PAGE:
Polio vaccinations in northwestern Pakistan have resumed under police and paramilitary protection following a series of attacks on medical workers.
The UN suspended its nationwide programme in December after nine workers were murdered. Earlier this week another seven charity workers involved in the work were shot dead in the Swabi district.
The Taliban has accused health workers of acting as US spies and claimed the vaccine makes children sterile or impotent. It has banned vaccination teams from some areas until the US ends drone strikes in the country.
Pakistan is one of only three countries in the world where polio, a highly-infectious disease, is endemic.
Children will now be inoculated in smaller phases as part of a more low-key effort backed by security protection, confirmed a senior government official.
Motorcycles will be banned in some vaccination areas to stop potential drive-by shootings, said an official in the city of Peshawar, home to more than three million people.
Doctor Janbaz Afridi, the head of polio eradication in Khyber Pakhtunkhwa province, said vaccinations would also be carried out at varying times in different districts to improve safety.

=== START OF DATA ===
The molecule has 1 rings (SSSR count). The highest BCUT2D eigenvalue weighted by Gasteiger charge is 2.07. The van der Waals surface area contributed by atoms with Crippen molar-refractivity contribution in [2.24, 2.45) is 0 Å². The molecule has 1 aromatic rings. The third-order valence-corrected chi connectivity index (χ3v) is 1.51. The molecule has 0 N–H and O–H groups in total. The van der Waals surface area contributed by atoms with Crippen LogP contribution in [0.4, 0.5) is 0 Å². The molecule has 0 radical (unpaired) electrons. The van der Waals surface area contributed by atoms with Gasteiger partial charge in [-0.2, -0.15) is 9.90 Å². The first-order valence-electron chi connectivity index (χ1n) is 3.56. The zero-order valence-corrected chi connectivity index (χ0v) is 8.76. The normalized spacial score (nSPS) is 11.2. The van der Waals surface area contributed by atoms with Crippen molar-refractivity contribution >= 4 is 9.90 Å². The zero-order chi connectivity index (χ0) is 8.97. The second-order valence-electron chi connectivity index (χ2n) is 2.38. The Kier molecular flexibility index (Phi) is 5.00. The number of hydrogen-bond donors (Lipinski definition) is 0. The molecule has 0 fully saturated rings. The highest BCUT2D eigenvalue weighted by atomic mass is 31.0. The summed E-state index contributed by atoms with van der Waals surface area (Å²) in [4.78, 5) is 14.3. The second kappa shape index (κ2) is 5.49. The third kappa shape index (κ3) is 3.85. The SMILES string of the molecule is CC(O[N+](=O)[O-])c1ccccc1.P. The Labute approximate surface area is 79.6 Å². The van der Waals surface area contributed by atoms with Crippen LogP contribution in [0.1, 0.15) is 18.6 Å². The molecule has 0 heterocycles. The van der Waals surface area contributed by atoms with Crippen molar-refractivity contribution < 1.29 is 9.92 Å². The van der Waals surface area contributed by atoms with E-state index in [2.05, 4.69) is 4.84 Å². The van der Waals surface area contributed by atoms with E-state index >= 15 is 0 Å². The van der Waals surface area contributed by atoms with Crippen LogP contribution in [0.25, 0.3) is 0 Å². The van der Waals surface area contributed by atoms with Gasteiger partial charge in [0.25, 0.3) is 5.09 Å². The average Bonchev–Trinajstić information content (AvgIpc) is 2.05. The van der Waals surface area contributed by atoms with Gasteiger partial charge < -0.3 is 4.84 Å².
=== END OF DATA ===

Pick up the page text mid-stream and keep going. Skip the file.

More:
"The inoculation teams can now go into selected areas with adequate security at any suitable time instead of a province-wide campaign, "explained Dr Afridi.
Some female health workers had been refusing to take part in the polio programme after the recent attacks.
Twelve of the 16 people killed in the December and January attacks were women.
Taliban opposition to the campaign has grown after it emerged last year a Pakistani doctor ran a fake vaccination programme to help the CIA track down and kill Osama bin Laden.
Polio cases in Pakistan have risen sharply in recent years, hitting 198 in 2011 - the highest figure for more than a decade and the most of any country in the world last year, according to the UN World Health Organisation.